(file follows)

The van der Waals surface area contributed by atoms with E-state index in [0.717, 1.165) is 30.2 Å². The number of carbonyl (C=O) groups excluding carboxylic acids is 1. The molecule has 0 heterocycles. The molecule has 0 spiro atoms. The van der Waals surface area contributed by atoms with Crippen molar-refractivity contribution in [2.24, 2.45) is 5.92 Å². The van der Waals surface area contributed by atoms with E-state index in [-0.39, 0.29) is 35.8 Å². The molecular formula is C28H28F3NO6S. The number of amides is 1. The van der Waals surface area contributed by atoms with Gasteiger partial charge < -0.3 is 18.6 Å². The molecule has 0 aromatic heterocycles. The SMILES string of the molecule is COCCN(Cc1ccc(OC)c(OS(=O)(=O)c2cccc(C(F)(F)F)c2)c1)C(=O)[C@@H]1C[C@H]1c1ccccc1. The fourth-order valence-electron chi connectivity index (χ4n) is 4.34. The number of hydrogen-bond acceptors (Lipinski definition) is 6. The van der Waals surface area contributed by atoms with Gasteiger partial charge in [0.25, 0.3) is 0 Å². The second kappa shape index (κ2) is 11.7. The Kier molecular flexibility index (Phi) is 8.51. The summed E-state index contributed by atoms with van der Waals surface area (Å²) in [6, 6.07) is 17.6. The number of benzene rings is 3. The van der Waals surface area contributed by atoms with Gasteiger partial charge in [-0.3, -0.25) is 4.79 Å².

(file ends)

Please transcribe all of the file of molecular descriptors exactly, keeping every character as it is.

The van der Waals surface area contributed by atoms with E-state index in [0.717, 1.165) is 30.2 Å². The number of carbonyl (C=O) groups excluding carboxylic acids is 1. The molecule has 0 heterocycles. The molecule has 0 spiro atoms. The van der Waals surface area contributed by atoms with Crippen molar-refractivity contribution in [2.24, 2.45) is 5.92 Å². The van der Waals surface area contributed by atoms with E-state index in [-0.39, 0.29) is 35.8 Å². The molecular formula is C28H28F3NO6S. The number of amides is 1. The van der Waals surface area contributed by atoms with Gasteiger partial charge < -0.3 is 18.6 Å². The molecule has 0 aromatic heterocycles. The SMILES string of the molecule is COCCN(Cc1ccc(OC)c(OS(=O)(=O)c2cccc(C(F)(F)F)c2)c1)C(=O)[C@@H]1C[C@H]1c1ccccc1. The fourth-order valence-electron chi connectivity index (χ4n) is 4.34. The number of hydrogen-bond acceptors (Lipinski definition) is 6. The van der Waals surface area contributed by atoms with Gasteiger partial charge in [0.25, 0.3) is 0 Å². The second kappa shape index (κ2) is 11.7. The Kier molecular flexibility index (Phi) is 8.51. The summed E-state index contributed by atoms with van der Waals surface area (Å²) in [6, 6.07) is 17.6. The number of benzene rings is 3. The van der Waals surface area contributed by atoms with Gasteiger partial charge in [-0.3, -0.25) is 4.79 Å².